Directors provide DMG with general advice about the governance, programs, advocacy and the articulation of the vision and values of DMG’s membership.
2012– Jennie is a freelance Web developer and advocate for equity in media arts; she also founded Gamma Space and sits on the board of the Toronto Media Arts Centre.
Her first game was a Snake/Roach BASIC mashup copied out of 3-2-1 Contact in 1989.
2014– Izzie is a software/electronic artist and game developer, with an special interest in body-centric technologies.
Her first game was Wingman, a traditional platforming misadventure about going out for a few drinks with a friend, made during DMG's 2013 program, Junicorn.
2014– Soha is a games writer and experimental designer, currently working on diversity and inclusion programs at Riot Games in LA. Her first game was an experiment made in Construct 2, and she likes playing with Twine and Ren'Py!
2016– Gaby is the founder of Pytyvõ Gaming, a group that highlights work by ethnically diverse game creators. She’s an animator and storyteller with a specialty in games, drawing inspiration for her work from her culture's folklore and oral traditions.
Yifat is an Israeli-born game designer and artist, currently residing in Canada. A Master of Design graduate from OCAD University in Toronto, her work and research focus on online game socialization, political activism in gaming and the creation of unique and evocative game worlds.
When not teaching game design, Yifat creates Unity-based interactive art installations and spends her free time on the creation of several personal game projects. Those include a Real Army Simulator, a satirical narrative game about being in the army, and chaotic game about Brutalist architecture and Origami.
2012– Cecily co-founded Dames Making Games after participating in 2011's Difference Engine Initiative and making the Victorian stealth game Adeline's Elopement. She's an arts-lover, software developer, speaker, and game developer currently working at Google in Seattle.
Dames Making Games is a not-for-profit organization founded in Toronto in 2012.
We run a wide range of programs and events for women, non-binary, gender nonconforming, trans and queer folks interested in games. We are member-run, arts-focused, technology positive, collaborative, engaged, and welcoming!
Gamma Space sits on land that is the territory of the Huron-Wendat and Petun First Nations, the Seneca, and most recently, the Mississaugas of the Credit River. The territory was the subject of the Dish With One Spoon Wampum Belt Covenant, an agreement between the Iroquois Confederacy and Confederacy of the Ojibwe and allied nations to share and care for the resources around the Great Lakes.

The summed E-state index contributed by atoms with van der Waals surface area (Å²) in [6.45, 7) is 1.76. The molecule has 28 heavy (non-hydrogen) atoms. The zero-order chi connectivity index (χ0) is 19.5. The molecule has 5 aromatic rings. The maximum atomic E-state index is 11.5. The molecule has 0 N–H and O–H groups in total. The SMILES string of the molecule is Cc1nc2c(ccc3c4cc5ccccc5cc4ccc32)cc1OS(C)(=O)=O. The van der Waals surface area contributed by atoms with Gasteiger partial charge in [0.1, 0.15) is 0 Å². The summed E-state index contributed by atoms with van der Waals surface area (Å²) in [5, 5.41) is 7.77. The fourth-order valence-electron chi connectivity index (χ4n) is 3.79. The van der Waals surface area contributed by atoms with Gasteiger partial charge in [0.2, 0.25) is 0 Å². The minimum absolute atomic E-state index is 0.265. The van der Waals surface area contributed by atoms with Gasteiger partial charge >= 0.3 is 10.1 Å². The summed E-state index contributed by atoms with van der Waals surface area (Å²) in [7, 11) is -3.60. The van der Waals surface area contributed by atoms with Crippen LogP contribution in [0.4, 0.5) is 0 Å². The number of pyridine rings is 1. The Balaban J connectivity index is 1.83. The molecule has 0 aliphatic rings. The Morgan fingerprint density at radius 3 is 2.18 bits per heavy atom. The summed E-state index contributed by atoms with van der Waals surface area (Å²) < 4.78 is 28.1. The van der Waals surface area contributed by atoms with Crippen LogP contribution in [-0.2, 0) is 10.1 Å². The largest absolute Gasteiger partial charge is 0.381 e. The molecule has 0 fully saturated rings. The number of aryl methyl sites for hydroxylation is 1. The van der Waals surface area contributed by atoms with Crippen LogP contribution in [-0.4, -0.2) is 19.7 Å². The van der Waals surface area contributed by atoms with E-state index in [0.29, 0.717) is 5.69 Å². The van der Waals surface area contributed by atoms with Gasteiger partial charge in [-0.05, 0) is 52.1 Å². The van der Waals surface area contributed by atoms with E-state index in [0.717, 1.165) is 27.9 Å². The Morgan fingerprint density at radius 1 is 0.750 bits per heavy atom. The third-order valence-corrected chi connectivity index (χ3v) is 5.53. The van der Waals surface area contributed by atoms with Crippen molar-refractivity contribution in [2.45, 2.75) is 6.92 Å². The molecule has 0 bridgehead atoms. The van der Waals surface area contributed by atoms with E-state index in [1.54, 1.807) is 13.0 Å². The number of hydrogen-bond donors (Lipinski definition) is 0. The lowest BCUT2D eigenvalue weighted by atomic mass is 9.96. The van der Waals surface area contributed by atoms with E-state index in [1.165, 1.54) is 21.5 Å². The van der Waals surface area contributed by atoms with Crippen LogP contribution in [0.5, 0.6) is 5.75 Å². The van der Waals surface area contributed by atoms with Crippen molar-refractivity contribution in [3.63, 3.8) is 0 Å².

Toronto is home to many Indigenous people from across Turtle Island and we are grateful to have the opportunity to work in the community, on this territory.
We strive to center the experiences of Black, Indigenous and people of color, and give up space as part of our work towards redressing dispossession, oppression and the living legacy of racism.
Presentations by 3-5 women involved in games and/or community. Since March 2012, over 100 speakers have shared their game projects and career stories.
Hands-on sessions covering game design, art direction, music production, project management, critique, business development, software tools and programming languages.
Reading and deep discussion focused events led by community members on topics such as labor justice, race and racism in games, copyright law, feminist modding, and more.
Our regular member jams are a fun way for participants to dive in and create a small game in 2 days. Many first-time gamemakers join in, though the format is best suited to those who have made a game before.
New Game Makers surveys a broad range of disciplines behind unique roles in games, with weekly lectures and instructor-led project studios.
Introducing 30 participants to gamemaking and leading them through the completion of their first solo game.
With one mentor per participate, and dames brand-new to games make a complete game in just two weekends.
We believe game-making can be an act of resistance, giving creators ultimate agency in the expression of their identities, politics, selves, genders and sexualities. Our work has the power to transform our communities, and positively impact policies and practice.
We believe that creating space and time to make and talk about games in an explicitly feminist context elevates the craft, amplifies alternative and diverse narratives, and supports the socio-cultural changes that are necessary to make game design accessible to all.
We are interested in creating alternative forms of economic power grounded in solidarity, openness and collective values.
We are committed to collaborating with academic researchers seeking to CO-CONSTRUCT and MOBILIZE KNOWLEDGE that will help us achieve our aims as an organization.
We are committed to developing, contributing to, experimenting with, promoting and sharing knowledge about free and open source tools and platforms.
We are committed to the ongoing work of anti-oppression and anti-racism.
Games can be fun, not-fun, art, commodity, experiential, theoretical, heartbreaking or affirming. We make, play and talk about them because they are important to us.
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